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Picture Book Secrets
"Musings" - February 2008

by Margot Finke

There is a big myth out there in the ordinary world.  It says writing a picture book is easy – a snap!  We’ve all heard a doting mother exclaim,  “My little Ralph always does the cutest things. I’m going to write a picture book about them.”  And she does: sending it off to languish in a slush pile, waiting for some poor assistant editor to cringe over. 

I know you readers are far smarter than that doting Mom.  You understand that writing a picture book takes special writing know-how: a flair for choosing perfect words, the same way an artist knows how to chooses the perfect colors.  Writing a picture book is all about painting word pictures: a marriage between artwork and writing.  When these two talents come together, they make a delightful book children beg you read to them, again-and-again.

Look below for the secret clues to writing a really wonderful picture book:

Checklist for Writing Picture Books:

A Good Way to Plot a Picture Book:

The 5 "C" rules for writing compelling fiction:

 Prune out those overused words that will not be missed:

Such as: just, that, seemed, suddenly, felt like, some, nice, very (add some of your own to this list). 

Search Out Active and Powerful Verbs and Evocative Adjectives.

Because of the word restrictions (1, 000 or less – preferably a lot less), every word you choose must earn its keep.  Weak or ho-hum verbs will not do.  Use your Word Thesaurus (Shift F7) to find verbs that shout action, reek of power, and paint an active word picture in your reader’s head.  Make sure your verbs fit the actions. Verbs do rule!

Choose adjectives the same way you would choose a valuable gem.  They must resonate with clarity and sparkle.  Forget: nice, happy, good, bad, and other dull and overused adjectives.  Exchange them for:  pleasurable, overjoyed, exceptional, or ghastly.  Make sure the adjectives you choose are the right descriptive words.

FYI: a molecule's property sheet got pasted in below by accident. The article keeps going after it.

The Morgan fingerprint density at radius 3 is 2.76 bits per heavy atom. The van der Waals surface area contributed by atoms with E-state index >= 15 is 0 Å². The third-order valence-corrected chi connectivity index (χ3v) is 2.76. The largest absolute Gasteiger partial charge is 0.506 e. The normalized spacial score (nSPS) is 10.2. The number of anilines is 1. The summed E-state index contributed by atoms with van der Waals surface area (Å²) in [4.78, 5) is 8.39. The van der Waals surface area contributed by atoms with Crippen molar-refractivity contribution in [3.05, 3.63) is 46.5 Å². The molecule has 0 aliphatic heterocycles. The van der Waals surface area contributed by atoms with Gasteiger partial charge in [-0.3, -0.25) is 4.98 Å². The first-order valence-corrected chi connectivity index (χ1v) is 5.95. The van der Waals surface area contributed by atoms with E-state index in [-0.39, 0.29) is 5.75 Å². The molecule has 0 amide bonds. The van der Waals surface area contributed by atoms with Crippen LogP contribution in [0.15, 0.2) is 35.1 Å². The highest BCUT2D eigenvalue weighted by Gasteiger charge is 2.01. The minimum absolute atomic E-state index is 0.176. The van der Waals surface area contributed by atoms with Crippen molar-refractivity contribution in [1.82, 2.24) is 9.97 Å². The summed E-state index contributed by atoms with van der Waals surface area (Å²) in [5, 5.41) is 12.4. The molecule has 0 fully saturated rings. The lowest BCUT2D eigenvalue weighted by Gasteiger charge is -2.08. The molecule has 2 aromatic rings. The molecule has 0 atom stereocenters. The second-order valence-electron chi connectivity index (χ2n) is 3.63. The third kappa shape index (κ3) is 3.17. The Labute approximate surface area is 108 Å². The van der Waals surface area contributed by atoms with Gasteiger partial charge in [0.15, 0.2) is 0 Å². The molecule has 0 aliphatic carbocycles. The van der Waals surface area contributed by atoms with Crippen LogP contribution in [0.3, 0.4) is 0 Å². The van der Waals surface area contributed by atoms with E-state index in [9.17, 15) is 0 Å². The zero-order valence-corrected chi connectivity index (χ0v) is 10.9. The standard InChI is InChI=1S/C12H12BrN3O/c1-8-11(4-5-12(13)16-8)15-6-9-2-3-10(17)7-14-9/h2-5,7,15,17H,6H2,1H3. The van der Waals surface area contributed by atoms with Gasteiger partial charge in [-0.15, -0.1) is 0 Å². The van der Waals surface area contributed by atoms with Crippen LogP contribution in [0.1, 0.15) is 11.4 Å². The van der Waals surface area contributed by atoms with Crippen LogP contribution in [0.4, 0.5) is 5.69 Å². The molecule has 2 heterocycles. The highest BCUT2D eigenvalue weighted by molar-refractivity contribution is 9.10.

Tight Writing Is Mandatory:

“Picture Book” is a two-word description for a reason.  It is a book that is 50% words and 50% illustrations: and it all must fit into 32 pages.  This works extremely well, when the writer leaves a trail of clever word clues on every page.  The artist uses these word clues to expand the story into many delightful illustrations that amplify the clues, and the rest of the story. 

A Summary to Write By:

Writing a really wonderful picture book is one of the hardest, trickiest things a writer can tackle.  However, the satisfaction and pleasure you feel, when it is finally published, is worth every rejection, every rewrite, and all those obsessed hours you spent waiting beside your mailbox. YOU DID IT!

Some of Margot's favorite picture books:
Other Musings on picture books:
Broken Beaks: Nathaniel Lachenmeyer Writing Picture Books: The Basics
The Cat in the Hat: Dr. Seuss
Cork and Fuzz: Short and Tall: Dori Chaconas
Don't Be Silly, Mrs. Millie!: Judy Cox
Goodnight Moon: Margaret Wise Brown
Grandpa for Sale: Dotti Enderle
Guess How Much I Love You: Sam McBratney
Jack of All Tales: Kim Norman Picture (Book) Perfect
Jose! Born to Dance: Susanna Reich
Llama, Llama Red Pajama: Anna Dewdney
Mrs. Biddlebox: Linda Smith
Olivia Forms a Band: Ian Falconer  
Searching for Sasquatch: Nathaniel Lachenmeyer  
There Is a Bird On Your Head! (Elephant and Piggie): Mo Willems  
Where the Wild Things Are: Maurice Sendak  
Window Music: Anastasia Suen  


Margot Finke's biography and index to Musings.

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